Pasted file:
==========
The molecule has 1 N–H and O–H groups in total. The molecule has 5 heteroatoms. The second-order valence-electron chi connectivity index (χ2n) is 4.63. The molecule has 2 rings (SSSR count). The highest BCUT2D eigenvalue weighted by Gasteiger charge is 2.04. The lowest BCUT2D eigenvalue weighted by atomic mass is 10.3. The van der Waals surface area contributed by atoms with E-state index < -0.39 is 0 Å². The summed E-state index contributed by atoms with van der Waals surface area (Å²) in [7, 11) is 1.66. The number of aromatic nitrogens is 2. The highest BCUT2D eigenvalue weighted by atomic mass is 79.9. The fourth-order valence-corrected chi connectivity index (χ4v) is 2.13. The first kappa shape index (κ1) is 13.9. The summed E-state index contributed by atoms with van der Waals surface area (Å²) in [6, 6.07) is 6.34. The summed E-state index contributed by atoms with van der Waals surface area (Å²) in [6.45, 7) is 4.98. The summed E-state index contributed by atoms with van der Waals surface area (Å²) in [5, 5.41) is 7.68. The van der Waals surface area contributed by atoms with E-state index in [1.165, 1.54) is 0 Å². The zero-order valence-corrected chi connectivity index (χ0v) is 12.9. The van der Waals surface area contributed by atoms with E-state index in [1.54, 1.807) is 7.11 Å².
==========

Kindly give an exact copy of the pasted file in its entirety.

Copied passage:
The molecule has 1 N–H and O–H groups in total. The molecule has 5 heteroatoms. The second-order valence-electron chi connectivity index (χ2n) is 4.63. The molecule has 2 rings (SSSR count). The highest BCUT2D eigenvalue weighted by Gasteiger charge is 2.04. The lowest BCUT2D eigenvalue weighted by atomic mass is 10.3. The van der Waals surface area contributed by atoms with E-state index < -0.39 is 0 Å². The summed E-state index contributed by atoms with van der Waals surface area (Å²) in [7, 11) is 1.66. The number of aromatic nitrogens is 2. The highest BCUT2D eigenvalue weighted by atomic mass is 79.9. The fourth-order valence-corrected chi connectivity index (χ4v) is 2.13. The first kappa shape index (κ1) is 13.9. The summed E-state index contributed by atoms with van der Waals surface area (Å²) in [6, 6.07) is 6.34. The summed E-state index contributed by atoms with van der Waals surface area (Å²) in [6.45, 7) is 4.98. The summed E-state index contributed by atoms with van der Waals surface area (Å²) in [5, 5.41) is 7.68. The van der Waals surface area contributed by atoms with E-state index in [1.165, 1.54) is 0 Å². The zero-order valence-corrected chi connectivity index (χ0v) is 12.9. The van der Waals surface area contributed by atoms with E-state index in [1.54, 1.807) is 7.11 Å².